The Renwick Gallery at the Smithsonian has put on a show of art works from Burning Man. It’s disappointing to read in The NYTimes that the curator of that show frames the art in opposition to commodities.
“This is an area of contemporary art that has been completely overlooked by the commercial world because it’s been so non-commodified,” said Nora Atkinson, the Renwick’s curator. […]
Ms. Atkinson, who recently attended her first Burning Man, contrasted that experience with the frenzied marketplace of Art Basel Miami, another annual fair of similar size and duration. In Miami, art is a product; an investment. At Burning Man, art is a manifestation of communal values, like inclusion and participation, that generate playful work emphasizing interaction and feeling over economics.
We’ve long advocated for taking Burning Man’s art-centered ethos seriously. In fact, one of the central issues for art in our time is the gap between the growing audience for art and the quality of public art that appears in “alternative” venues like the Grand Rapids Art Prize.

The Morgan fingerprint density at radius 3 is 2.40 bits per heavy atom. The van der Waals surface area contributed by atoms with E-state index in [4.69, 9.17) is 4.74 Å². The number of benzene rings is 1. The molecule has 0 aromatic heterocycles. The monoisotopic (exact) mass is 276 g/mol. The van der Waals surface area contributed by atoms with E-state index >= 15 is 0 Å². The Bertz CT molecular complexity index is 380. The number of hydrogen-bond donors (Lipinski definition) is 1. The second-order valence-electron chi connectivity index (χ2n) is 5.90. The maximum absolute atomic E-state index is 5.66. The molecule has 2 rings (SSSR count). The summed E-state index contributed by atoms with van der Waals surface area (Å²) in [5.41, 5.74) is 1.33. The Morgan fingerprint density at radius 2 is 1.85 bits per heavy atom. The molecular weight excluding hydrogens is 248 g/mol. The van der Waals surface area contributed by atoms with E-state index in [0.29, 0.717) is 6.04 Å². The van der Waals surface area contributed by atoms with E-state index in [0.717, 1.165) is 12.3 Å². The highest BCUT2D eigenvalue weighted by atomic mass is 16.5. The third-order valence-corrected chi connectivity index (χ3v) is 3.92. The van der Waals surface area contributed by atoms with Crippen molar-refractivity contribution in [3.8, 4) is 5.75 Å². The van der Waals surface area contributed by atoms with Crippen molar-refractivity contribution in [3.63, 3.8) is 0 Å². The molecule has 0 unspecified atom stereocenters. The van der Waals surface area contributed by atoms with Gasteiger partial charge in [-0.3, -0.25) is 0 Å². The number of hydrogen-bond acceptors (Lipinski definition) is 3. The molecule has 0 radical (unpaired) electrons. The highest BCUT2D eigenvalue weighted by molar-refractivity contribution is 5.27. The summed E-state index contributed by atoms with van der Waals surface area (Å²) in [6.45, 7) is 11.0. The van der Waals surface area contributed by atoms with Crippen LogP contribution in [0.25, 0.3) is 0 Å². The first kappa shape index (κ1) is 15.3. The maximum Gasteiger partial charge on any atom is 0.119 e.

But Ms. Atkinson doesn’t seem to take either Burning Man or Art Basel seriously enough to understand that the selling a work of art doesn’t make it a commodity nor does building a rickety tower in a remote desert location makes it inclusive or communal.
Given how exclusive and privileged an event like Burning Man is, one might expect to see better works of art. After all, the attendees are drawn from some of the wealthiest occupations and regions in the world.
Will the Spirit of Burning Man Art Survive in Museums? (The New York Times)